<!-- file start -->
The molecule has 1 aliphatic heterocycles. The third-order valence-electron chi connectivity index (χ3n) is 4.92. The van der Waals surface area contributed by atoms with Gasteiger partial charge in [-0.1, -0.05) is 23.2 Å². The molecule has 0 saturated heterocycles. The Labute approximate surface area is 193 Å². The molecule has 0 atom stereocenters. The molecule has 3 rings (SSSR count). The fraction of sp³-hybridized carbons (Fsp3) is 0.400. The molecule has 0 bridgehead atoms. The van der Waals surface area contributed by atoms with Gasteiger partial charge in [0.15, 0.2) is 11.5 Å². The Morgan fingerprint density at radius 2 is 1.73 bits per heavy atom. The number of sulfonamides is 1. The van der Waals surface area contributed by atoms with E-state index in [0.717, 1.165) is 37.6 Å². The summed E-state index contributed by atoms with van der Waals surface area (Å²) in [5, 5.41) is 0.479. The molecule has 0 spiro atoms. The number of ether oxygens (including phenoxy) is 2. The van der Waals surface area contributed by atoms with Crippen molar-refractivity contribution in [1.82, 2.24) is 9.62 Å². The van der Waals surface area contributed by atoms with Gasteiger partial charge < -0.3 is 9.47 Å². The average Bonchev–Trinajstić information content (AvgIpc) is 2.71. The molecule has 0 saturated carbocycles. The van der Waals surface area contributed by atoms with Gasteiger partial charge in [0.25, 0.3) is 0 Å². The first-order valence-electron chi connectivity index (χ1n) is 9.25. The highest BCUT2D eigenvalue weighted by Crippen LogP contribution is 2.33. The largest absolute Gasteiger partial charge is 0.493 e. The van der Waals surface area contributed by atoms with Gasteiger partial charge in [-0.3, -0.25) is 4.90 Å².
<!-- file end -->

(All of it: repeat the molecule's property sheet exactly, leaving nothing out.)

The molecule has 1 aliphatic heterocycles. The third-order valence-electron chi connectivity index (χ3n) is 4.92. The van der Waals surface area contributed by atoms with Gasteiger partial charge in [-0.1, -0.05) is 23.2 Å². The molecule has 0 saturated heterocycles. The Labute approximate surface area is 193 Å². The molecule has 0 atom stereocenters. The molecule has 3 rings (SSSR count). The fraction of sp³-hybridized carbons (Fsp3) is 0.400. The molecule has 0 bridgehead atoms. The van der Waals surface area contributed by atoms with Gasteiger partial charge in [0.15, 0.2) is 11.5 Å². The Morgan fingerprint density at radius 2 is 1.73 bits per heavy atom. The number of sulfonamides is 1. The van der Waals surface area contributed by atoms with E-state index in [0.717, 1.165) is 37.6 Å². The summed E-state index contributed by atoms with van der Waals surface area (Å²) in [5, 5.41) is 0.479. The molecule has 0 spiro atoms. The number of ether oxygens (including phenoxy) is 2. The van der Waals surface area contributed by atoms with Crippen molar-refractivity contribution in [1.82, 2.24) is 9.62 Å². The van der Waals surface area contributed by atoms with Gasteiger partial charge < -0.3 is 9.47 Å². The average Bonchev–Trinajstić information content (AvgIpc) is 2.71. The molecule has 0 saturated carbocycles. The van der Waals surface area contributed by atoms with Gasteiger partial charge in [0.25, 0.3) is 0 Å². The first-order valence-electron chi connectivity index (χ1n) is 9.25. The highest BCUT2D eigenvalue weighted by Crippen LogP contribution is 2.33. The largest absolute Gasteiger partial charge is 0.493 e. The van der Waals surface area contributed by atoms with Gasteiger partial charge in [-0.3, -0.25) is 4.90 Å².